As a result, the final survey was divided into four sections. The first was about sociodemographic data, including age, gender, college, academic level, place of residence, diagnosis of diabetes, having a first-degree relative with diabetes, and how information about diabetes was sourced. 

The second component, which assessed understanding of diabetes, consisted of 14 questions. Respondents could answer “Yes”, “No” or “Don’t know”. Each accurate response received one point, and the overall score was computed out of a possible 14. Score ranges of 0–8 and 9–14 were classified as having poor and good knowledge, respectively. 

The third component assessed attitudes towards diabetes. It consisted of seven questions that could be answered “Yes”, “No” or “Don’t know”. The total score was determined out of 7, with one point awarded for each correct response. Score ranges of 0–3 and 4–7 were classified as negative attitude and positive attitude, respectively. 

The fourth part, testing the student’s practice towards diabetes, consisted of four questions, again offering the categorical replies “Yes”, “No” and “Don’t know”. Each accurate response was worth one point, with a possible high score of 4. Scores of 0–2 were classified as inappropriate practices, and 3–4 as appropriate practices. 

The overall reliability of the questionnaire, as measured by calculating the Cronbach’s alpha coefficient, was 0.616.

Data collection and ethical considerations

Birzeit University’s Institutional Review Board committee gave permission for the study. The questionnaires were distributed electronically via WhatsApp and Facebook, and face-to-face between April and May 2023. A page outlining the nature of the study, its objectives, and a consent declaration were included in the questionnaire. Completion of the questionnaire constituted consent to participate, and participants were free to peruse this page at their leisure. Additionally, participants could leave the research at any moment, if they were unable or unwilling to finish the questionnaire for any reason.

There were 190 paper questionnaires distributed, while 400 questionnaires were filled out electronically. Excluding surveys that were not fully or accurately answered, 179 questionnaires were approved after distribution, giving a total of 579. 

Data analysis

Descriptive statistics (frequency, percentages, means and standard deviations) were used to analyse all of the questions once they were coded and imported into SPSS version 25. The associations between research variables were investigated using one-way ANOVA and independent sample t-tests with statistical significance.

Results

Participants’ characteristics

A total of 579 students participated in the study, of whom 39.9% were male and 60.1% were female (Table 1). Ages ranged from 18 to 28 years. About 29.9% of the participants had first-degree relatives with diabetes, and 56.6% were studying scientific specialties.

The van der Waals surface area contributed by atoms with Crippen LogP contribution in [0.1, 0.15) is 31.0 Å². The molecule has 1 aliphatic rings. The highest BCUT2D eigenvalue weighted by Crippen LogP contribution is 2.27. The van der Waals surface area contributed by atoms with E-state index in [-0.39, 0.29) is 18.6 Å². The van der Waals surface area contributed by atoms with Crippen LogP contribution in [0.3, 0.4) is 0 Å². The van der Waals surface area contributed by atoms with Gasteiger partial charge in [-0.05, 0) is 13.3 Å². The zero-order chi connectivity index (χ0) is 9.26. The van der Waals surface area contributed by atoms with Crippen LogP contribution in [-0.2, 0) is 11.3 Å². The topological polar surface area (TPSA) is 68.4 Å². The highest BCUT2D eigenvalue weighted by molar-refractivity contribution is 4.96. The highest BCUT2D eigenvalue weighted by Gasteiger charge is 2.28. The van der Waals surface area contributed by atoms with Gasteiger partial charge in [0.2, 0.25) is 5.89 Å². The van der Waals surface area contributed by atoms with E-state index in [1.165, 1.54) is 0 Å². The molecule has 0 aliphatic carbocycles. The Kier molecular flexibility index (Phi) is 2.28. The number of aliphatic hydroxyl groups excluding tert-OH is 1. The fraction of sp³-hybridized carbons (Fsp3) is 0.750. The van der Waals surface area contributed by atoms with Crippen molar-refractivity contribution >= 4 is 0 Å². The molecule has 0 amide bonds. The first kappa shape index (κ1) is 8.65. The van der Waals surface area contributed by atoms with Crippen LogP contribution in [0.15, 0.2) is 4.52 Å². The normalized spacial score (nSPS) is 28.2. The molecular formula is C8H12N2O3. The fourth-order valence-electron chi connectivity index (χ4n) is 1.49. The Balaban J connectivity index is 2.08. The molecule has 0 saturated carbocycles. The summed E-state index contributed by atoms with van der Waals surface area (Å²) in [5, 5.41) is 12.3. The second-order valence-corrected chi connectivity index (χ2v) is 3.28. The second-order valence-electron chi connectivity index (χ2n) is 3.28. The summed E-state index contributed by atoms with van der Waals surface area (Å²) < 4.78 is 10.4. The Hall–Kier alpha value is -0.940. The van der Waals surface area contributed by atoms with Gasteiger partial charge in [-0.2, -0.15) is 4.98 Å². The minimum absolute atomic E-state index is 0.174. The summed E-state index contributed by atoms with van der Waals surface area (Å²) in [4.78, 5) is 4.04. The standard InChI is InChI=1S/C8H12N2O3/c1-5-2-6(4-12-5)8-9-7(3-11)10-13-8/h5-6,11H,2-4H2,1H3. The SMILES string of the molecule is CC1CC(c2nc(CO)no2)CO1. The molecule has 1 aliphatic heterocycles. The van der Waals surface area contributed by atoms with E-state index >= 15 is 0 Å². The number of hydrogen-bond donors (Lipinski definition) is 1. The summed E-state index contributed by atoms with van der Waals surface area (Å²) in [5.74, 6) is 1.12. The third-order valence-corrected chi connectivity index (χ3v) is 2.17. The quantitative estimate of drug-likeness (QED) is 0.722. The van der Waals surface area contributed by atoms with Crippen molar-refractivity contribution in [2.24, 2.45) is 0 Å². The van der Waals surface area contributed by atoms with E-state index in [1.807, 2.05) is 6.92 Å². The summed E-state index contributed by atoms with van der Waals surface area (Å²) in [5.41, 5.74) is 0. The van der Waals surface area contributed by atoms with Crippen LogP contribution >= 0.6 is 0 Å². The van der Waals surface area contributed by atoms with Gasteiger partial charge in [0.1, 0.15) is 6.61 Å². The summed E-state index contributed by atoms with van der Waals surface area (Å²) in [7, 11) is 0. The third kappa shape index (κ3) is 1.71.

Students obtained information regarding diabetes from a number of sources, most commonly reported as being through social media platforms (58.2%) and healthcare professionals (54.1%).

Diabetes knowledge

The knowledge (K) questionnaire had 14 questions: three on basic knowledge (K1–K3); five on causes and risk factors (K4–K8); two on signs and symptoms (K9–K10); one on management (K11); two on the complications of diabetes (K12–K13); and one on diagnosis (K14) (Table 3).

Based on the scoring classification outlined above, 127 (22%) of the students had a poor knowledge level and 452 (78%) had a good level (Table 2). Knowledge was generally good, with a mean score of 11.38 (SD, 2.16). One of the more difficult questions, about whether the pancreas is affected in this condition, was answered correctly by the large majority.

Attitudes towards diabetes

Attitudes towards diabetes were measured by seven questions (A1–A7; Table 3). Based on the classification of scores outlined above, 228 (39.4%) of the students showed positive attitudes, while 351 (60.6%) showed negative attitudes. The mean score for participants was 2.38 (0.94). Most of the students preferred to regulate glucose levels in type 2 diabetes through diet alone, while some preferred to regulate it through diet and medication together. 

Practice toward diabetes

Practices towards diabetes were measured by four questions (P1–P4; Table 3). Based on the classification of scores outlined above, 345 (59.6%) of the students showed appropriate practices and 234 (40.4%) showed inappropriate practices. The mean score for participants was 2.38 (1.62). The great majority of participants (93.8%) said they would seek treatment if they, or a family member, had diabetes, and 68.6% exercised often. However, more than half of the study participants did not regularly monitor their blood glucose levels. Refined sugar was used by more than half (52.5%) of individuals.

Sociodemographic information and KAP